A lot of attention is placed in the document capture industry around document classification, field recognition, and full-text recognition. But little attention is given to the real mission of capture solutions providing high-quality data to businesses. Key to this mission is the data quality assurance process. There is no such thing as a fully straight-through data capture process; even for highly-structured electronic information. Solid, business-grade systems always provide processes to ensure the data coming out of one system is valid before shuttling it to another system.
But what about capture software? In a world where machine print is almost 99% accurate for structured forms, it would appear that the issue of data quality isnt an issue at all. True? Not on your life. Even in scenarios where businesses can achieve accuracy of 99%, these same businesses would be foolish to entrust a system and run it as a black box without verifying those accuracy rates. And businesses with high volumes of structured data would still have errors. Take that high water mark of 99% field-level accuracy. If a company processes 10 million claims forms per year and each form has 35 fields of data, that translates to a total of 35 million fields and a potential to have 350,000 field errors. All of a sudden, a 99% accuracy rate doesnt seem so good.
What to do? Validate the data that comes out of the system. Most capture software does this through data validation workflows where documents that fall below a certain accuracy confidence threshold are sent for review. In this case, a person charged with reviewing data will open an application and be presented with documents that have potential errors. If the data is valid, they approve it and move on. If the data is not valid, they correct it using a template form.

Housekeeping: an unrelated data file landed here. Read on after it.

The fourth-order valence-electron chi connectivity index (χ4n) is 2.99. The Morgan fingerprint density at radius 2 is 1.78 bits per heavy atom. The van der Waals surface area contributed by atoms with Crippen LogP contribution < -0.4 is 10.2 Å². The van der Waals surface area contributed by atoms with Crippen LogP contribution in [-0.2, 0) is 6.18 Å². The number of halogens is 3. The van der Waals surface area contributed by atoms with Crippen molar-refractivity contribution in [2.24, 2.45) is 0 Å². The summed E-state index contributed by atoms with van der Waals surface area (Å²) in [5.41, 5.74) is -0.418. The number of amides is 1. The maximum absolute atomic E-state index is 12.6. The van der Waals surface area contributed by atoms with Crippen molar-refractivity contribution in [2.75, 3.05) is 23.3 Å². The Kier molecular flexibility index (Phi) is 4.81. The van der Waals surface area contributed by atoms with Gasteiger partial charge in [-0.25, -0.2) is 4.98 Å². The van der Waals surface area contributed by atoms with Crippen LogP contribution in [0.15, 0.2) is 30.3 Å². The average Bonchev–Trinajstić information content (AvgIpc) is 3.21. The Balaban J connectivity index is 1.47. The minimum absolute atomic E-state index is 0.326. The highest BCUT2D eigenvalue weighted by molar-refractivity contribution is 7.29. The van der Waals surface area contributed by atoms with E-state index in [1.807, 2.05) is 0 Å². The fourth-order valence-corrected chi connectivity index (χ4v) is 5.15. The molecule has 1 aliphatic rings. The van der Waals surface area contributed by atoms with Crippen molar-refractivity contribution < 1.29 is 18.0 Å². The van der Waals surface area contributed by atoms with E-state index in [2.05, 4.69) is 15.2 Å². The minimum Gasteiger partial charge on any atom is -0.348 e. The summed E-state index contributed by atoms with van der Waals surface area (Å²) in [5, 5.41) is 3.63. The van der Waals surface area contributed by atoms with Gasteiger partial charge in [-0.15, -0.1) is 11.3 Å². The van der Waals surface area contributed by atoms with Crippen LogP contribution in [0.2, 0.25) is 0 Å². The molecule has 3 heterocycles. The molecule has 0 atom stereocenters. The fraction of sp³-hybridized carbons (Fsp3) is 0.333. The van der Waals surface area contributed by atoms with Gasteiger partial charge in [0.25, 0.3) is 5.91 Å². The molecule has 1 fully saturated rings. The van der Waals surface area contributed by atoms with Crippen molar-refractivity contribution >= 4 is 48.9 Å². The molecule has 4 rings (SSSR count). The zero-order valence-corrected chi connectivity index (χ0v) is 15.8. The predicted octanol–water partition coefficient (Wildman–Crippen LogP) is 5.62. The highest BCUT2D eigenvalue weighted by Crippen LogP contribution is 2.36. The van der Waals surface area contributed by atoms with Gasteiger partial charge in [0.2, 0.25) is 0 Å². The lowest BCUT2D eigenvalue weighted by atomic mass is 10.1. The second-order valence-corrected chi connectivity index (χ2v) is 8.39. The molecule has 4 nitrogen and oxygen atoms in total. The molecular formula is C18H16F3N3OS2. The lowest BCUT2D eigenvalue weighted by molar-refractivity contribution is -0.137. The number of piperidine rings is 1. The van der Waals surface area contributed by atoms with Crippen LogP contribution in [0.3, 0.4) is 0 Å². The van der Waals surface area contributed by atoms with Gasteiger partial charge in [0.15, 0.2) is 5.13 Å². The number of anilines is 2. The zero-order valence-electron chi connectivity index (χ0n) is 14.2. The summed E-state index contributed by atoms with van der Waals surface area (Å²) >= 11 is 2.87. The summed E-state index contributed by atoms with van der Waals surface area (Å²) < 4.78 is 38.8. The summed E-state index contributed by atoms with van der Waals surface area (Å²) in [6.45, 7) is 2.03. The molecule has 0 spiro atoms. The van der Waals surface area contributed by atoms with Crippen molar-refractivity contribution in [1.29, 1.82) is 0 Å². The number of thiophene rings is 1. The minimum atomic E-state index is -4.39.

The majority of solutions take a page-centric approach that displays the entire document image and highlights the fields that require validation. The user scans the document and tabs through the field templates. Once complete, they move to the next document.
This page-centric approach has two major shortfalls.
First is that the process of a user scanning the document takes quite a long time; users must scan the document and move back-and-forth between image and the data field. Even for solutions that aid the user with zoom-in capability, this is still time-consuming and error prone.
The second is much more serious: data security. If a user is presented with the entire image and that image contains personally-identifiable information, then only staff with appropriate levels of clearance can validate the data. This raises costs and also raises risks of security breaches. For financial and health-related documents, breaches of data security can include criminal liability.
So is there a better way to manage data quality while ensuring both efficiency and data security?
Click here to read Data Quality: Transactional Data Validation – Part 2.
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